This article is from Mat Patterson (@mrpatto in the chatroom) and it originally appeared on Tracky Dacks.

My two sons, with their barely-making-a-venn-diagram sets of food allergies, visit a paediatric allergist regularly. The receptionist there is pretty grumpy at the best of times, and occasionally outride rude.

But we keep going back there, because the doctor we see provides the best care and treatment for my boys. It’d be nice if the receptionist was friendlier, but until there’s another doctor with the same skills, we’re not switching just to feel happier while we sit in the waiting room.

What is the goal of customer service?

The point of our job as customer service agents is not to make customers happy. It’s not to keep them from finding out about the competition. It’s not to solve their technical problems, up-sell them on a higher plan or even to get them to refer more clients.

Those can all be good things, and important things, but they should not be the essential goal of a customer service team.

We’re here to help them grow their business as our first goal. Or to use Kathy Sierra’s phrase, to kick ass. Or arse, depending on where you live.

Helping them kick ass is helping them to reach whatever goal they are trying to achieve. That goal is almost certainly not “get really good at using Campaign Monitor” or even “send really beautiful emails”. It’s also probably not “be happy”. It’s more likely to be “sell more of my consulting time at a higher rate” or “double my business growth this year.”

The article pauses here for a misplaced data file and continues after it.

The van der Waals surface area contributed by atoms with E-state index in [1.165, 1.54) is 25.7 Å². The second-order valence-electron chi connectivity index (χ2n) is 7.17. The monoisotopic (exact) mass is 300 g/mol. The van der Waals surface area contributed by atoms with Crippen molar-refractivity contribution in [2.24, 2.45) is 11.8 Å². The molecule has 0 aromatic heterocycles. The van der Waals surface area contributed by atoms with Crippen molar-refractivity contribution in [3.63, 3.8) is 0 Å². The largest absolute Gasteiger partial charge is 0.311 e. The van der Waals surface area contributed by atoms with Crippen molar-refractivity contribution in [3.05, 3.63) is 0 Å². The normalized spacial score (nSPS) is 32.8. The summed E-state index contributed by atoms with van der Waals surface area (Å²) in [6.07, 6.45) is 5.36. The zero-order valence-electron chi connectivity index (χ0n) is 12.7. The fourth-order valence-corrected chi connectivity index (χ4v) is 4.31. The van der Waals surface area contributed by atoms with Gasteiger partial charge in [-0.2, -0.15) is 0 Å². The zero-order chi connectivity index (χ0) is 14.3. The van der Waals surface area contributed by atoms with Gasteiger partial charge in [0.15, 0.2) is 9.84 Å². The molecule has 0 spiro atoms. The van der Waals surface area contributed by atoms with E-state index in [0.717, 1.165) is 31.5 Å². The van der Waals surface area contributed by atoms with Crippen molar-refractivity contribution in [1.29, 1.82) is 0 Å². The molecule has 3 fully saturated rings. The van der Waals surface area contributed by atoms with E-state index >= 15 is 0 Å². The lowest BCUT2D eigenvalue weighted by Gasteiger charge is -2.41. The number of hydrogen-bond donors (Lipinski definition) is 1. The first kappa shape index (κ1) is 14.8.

And that means we should be thinking about our job differently. We should seek to to understand what they are trying to do, and help them get it done.

Adopting “Help every customer kick ass” as our core goal means:

We have an obligation not to just answer questions, but to ask questions, and to listen to the answers. When we do give answers they should be written in the context of the customer’s goals. We should be looking for opportunities to build relationships with our customers that help us understand them better. We will work at reducing the roadblocks of process and policy for our customers, but not at reducing the communication with them.

Here’s one example. If we’re focused on helping a customer kick ass, we’re more willing to have the tough discussion about their borderline email list gathering practices, because we know that doing it the wrong way will create problems for them, as well as for us.

That conversation probably won’t make them “happy”, but if we do it right we can make them more successful. And that’s the path to customer retention for us.

The key question in every conversation should not be “how can I make this person happy?”, it should be “how can I help this person kick more ass”. If we can do that, and also make them happy…well that’s a double rainbow situation.

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